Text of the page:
The test will affect the Army's future self-driving program.
According to the U.S. Army, the upgraded tank is equipped with a camera, which provides 360 degrees of perception for the operator, and the 25 mm main gun of the tank will be equipped with a long-range turret. The March test will include a pair of MET-Ds and four robotic combat vehicles.
At present, these combat vehicles are only experimental prototypes, and they may never be able to enter the battlefield. Instead, feedback from the soldiers, drivers and Gunners who participated in the tests will be adopted by the Army Future Command, which will be used to improve its autopilot before other tests in the future.
The U.S. military explained this week that the autonomous vehicle would be remotely controlled by soldiers and could be intercepted by enemy counter-intervention/air without endangering soldiers. Officials also plan to eventually add infrared equipment to the front of the tanks so that they can detect targets within at least 14 kilometers.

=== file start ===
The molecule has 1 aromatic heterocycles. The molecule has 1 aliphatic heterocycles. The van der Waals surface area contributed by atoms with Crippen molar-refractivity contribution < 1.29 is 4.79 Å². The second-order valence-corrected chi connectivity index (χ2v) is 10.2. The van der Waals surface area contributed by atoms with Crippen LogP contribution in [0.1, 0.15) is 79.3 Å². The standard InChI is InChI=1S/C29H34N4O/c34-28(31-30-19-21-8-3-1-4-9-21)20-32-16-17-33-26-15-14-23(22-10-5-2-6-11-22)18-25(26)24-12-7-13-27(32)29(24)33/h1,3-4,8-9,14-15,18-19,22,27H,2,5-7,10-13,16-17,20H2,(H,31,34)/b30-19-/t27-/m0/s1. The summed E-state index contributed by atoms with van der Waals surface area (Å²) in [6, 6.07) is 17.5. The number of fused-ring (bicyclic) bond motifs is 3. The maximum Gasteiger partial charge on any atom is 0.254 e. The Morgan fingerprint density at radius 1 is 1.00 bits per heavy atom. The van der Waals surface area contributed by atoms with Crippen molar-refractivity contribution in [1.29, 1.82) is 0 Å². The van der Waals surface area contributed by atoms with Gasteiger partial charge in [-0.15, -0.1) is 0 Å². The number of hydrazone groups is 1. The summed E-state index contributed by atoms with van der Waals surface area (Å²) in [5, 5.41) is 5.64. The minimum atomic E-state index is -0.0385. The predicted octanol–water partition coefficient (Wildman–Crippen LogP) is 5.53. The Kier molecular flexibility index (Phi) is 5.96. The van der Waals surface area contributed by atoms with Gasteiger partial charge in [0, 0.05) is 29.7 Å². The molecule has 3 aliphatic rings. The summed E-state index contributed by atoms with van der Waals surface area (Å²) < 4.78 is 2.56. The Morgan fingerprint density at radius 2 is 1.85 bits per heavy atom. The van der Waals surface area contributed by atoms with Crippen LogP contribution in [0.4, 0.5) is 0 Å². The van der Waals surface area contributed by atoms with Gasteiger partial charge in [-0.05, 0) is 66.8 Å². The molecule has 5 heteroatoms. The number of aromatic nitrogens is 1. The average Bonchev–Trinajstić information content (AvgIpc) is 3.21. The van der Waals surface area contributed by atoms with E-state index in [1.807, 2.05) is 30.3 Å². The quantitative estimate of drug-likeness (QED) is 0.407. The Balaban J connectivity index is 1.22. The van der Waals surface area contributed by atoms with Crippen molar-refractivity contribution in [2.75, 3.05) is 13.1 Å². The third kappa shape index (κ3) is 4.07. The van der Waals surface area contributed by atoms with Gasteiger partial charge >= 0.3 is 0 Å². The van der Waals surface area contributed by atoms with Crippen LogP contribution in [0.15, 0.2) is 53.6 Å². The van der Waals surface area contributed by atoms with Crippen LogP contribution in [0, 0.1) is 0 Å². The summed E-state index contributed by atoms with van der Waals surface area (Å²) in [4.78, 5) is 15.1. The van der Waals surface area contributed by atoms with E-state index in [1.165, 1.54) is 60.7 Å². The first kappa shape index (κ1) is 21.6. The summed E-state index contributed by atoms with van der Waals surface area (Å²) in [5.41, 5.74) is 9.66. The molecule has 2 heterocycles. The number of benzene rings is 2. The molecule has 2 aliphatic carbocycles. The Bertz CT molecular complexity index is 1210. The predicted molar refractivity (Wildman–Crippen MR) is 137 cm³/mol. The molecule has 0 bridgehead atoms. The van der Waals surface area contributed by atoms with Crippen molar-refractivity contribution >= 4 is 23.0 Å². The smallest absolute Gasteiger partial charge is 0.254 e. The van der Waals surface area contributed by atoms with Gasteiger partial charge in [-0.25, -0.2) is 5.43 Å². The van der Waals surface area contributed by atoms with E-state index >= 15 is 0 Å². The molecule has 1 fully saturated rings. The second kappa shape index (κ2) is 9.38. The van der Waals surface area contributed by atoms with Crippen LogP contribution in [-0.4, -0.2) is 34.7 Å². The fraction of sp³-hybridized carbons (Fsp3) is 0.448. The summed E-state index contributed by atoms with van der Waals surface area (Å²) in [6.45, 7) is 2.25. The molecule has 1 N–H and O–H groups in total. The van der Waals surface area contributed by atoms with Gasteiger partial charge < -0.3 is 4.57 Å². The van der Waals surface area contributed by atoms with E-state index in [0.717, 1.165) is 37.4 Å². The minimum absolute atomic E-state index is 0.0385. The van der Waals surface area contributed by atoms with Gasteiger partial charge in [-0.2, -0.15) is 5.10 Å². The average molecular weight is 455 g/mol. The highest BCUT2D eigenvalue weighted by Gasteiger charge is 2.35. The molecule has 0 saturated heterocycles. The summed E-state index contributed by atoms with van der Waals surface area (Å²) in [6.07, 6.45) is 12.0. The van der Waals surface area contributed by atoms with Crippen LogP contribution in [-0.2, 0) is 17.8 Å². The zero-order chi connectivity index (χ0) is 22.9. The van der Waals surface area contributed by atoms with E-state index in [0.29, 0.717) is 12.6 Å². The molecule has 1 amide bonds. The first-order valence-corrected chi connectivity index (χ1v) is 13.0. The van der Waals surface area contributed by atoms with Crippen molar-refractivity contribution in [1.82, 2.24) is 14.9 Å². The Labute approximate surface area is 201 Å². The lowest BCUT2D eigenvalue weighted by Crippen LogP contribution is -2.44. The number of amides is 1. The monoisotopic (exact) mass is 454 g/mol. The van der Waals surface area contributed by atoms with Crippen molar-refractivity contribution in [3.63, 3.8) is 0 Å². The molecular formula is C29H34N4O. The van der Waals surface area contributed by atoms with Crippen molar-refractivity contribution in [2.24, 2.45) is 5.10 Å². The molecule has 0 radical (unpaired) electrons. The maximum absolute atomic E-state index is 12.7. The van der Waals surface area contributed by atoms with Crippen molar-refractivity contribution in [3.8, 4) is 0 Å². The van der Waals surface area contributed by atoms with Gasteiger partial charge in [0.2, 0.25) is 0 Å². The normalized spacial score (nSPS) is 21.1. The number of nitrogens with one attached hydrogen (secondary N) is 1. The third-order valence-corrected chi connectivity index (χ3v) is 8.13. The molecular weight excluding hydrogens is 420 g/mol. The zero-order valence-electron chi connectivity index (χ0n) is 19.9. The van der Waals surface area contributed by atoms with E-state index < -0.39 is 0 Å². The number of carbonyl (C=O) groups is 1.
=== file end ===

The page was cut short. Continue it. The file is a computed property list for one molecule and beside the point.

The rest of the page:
It is reported that the U.S. Army plans to launch a second phase of testing of these vehicles in fiscal year 2021. During this period, the Army will test six MET-Ds, four M113, four light agent robots and four medium agent robots. In addition, the light robotic combat vehicle will be tested in Eastern Europe in May 2020.